Thank you for any insights you are able to provide.
Hi,

What is it exactly you want to understand about this circuit?
 

Thread Starter

Kurious

Joined Sep 15, 2017
10
What is it exactly you want to understand about this circuit?
The part above

https://www.allaboutcircuits.com/textbook/alternating-current/chpt-8/resonant-filters/#02128.png

that begins with "A word of caution" and continues down to "The problem is that an L-C filter has an input impedance and an output impedance which must be matched."

Essentially, my question is why what's supposed to be a low pass filter has become a band pass filter as a result of overdesign. The author is teaching about avoiding a pitfall in filter design. But I need help understanding what's going on so I know how to avoid it.
 

MrAl

Joined Jun 17, 2014
11,717
The part above

https://www.allaboutcircuits.com/textbook/alternating-current/chpt-8/resonant-filters/#02128.png

that begins with "A word of caution" and continues down to "The problem is that an L-C filter has an input impedance and an output impedance which must be matched."

Essentially, my question is why what's supposed to be a low pass filter has become a band pass filter as a result of overdesign. The author is teaching about avoiding a pitfall in filter design. But I need help understanding what's going on so I know how to avoid it.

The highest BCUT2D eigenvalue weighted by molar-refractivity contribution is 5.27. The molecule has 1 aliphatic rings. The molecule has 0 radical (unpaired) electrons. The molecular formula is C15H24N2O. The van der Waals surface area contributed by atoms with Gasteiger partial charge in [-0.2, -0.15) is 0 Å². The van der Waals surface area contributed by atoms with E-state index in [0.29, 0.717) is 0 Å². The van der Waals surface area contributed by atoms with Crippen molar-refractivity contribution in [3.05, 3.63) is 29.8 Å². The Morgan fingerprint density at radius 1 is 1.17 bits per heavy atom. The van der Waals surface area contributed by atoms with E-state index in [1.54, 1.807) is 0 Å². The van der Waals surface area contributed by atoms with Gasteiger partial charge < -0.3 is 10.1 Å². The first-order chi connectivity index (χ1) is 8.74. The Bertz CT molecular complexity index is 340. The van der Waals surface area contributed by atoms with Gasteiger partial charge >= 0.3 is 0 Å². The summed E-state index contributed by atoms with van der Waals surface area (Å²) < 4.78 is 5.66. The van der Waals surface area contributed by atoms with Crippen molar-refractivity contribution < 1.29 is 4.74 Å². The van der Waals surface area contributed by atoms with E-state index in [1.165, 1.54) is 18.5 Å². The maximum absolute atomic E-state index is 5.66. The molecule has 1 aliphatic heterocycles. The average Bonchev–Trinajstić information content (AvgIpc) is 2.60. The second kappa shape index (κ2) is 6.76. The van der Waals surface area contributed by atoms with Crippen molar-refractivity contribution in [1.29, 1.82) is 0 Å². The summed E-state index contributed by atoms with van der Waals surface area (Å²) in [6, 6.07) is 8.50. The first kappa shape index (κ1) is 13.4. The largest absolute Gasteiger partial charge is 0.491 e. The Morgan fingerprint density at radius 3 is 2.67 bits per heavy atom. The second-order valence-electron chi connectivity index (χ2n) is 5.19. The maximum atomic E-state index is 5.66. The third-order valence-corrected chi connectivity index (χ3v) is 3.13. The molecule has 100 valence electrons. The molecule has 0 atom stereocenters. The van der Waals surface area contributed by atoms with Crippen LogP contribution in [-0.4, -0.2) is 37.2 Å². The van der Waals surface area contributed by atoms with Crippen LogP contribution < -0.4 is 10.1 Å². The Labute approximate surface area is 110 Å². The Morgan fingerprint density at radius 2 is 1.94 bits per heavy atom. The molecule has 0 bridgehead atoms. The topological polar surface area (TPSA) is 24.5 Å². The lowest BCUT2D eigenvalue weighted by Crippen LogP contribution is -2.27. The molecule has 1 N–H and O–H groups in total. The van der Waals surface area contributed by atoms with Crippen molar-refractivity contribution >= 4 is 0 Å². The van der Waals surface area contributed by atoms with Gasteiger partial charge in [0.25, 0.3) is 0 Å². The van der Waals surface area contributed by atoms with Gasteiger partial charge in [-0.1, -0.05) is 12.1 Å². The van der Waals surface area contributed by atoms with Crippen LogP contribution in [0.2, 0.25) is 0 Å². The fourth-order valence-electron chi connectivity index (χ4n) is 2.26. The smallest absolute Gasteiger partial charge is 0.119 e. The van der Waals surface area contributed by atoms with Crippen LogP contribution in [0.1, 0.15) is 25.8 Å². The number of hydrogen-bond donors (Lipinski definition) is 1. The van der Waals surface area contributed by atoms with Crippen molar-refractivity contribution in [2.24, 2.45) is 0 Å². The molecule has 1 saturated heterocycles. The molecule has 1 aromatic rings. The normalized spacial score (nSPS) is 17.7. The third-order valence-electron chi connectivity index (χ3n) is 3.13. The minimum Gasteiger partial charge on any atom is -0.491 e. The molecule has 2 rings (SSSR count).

Hi again,

What kind of solutions are you looking for such as:
1. Equation(s) that describe the situation.
2. Simulations.

What it sounds like is that it takes looking at different solutions to see what happens when we change some elements, such as the input and output resistors.

The main point here is that the reactive elements always provide a somewhat wild response, and would always produce some wild response if it where not for the damping action of the energy absorbers in the circuit which here are the resistor(s). The circuit will start to damp with almost any resistance, but what we might see here is a point where we reach critical damping or perhaps over damping or even somewhat under damping. The tradeoff is where we might see a decrease in slope toward the end of the response as we add more damping, and that is not usually desirable, so there may be some optimum point where we see just a little peaking (the part just before the response starts to die down) and decent slope at the end. The end slope is usually the part that is used to quote the response of the system, such as -20db/decade or something like that.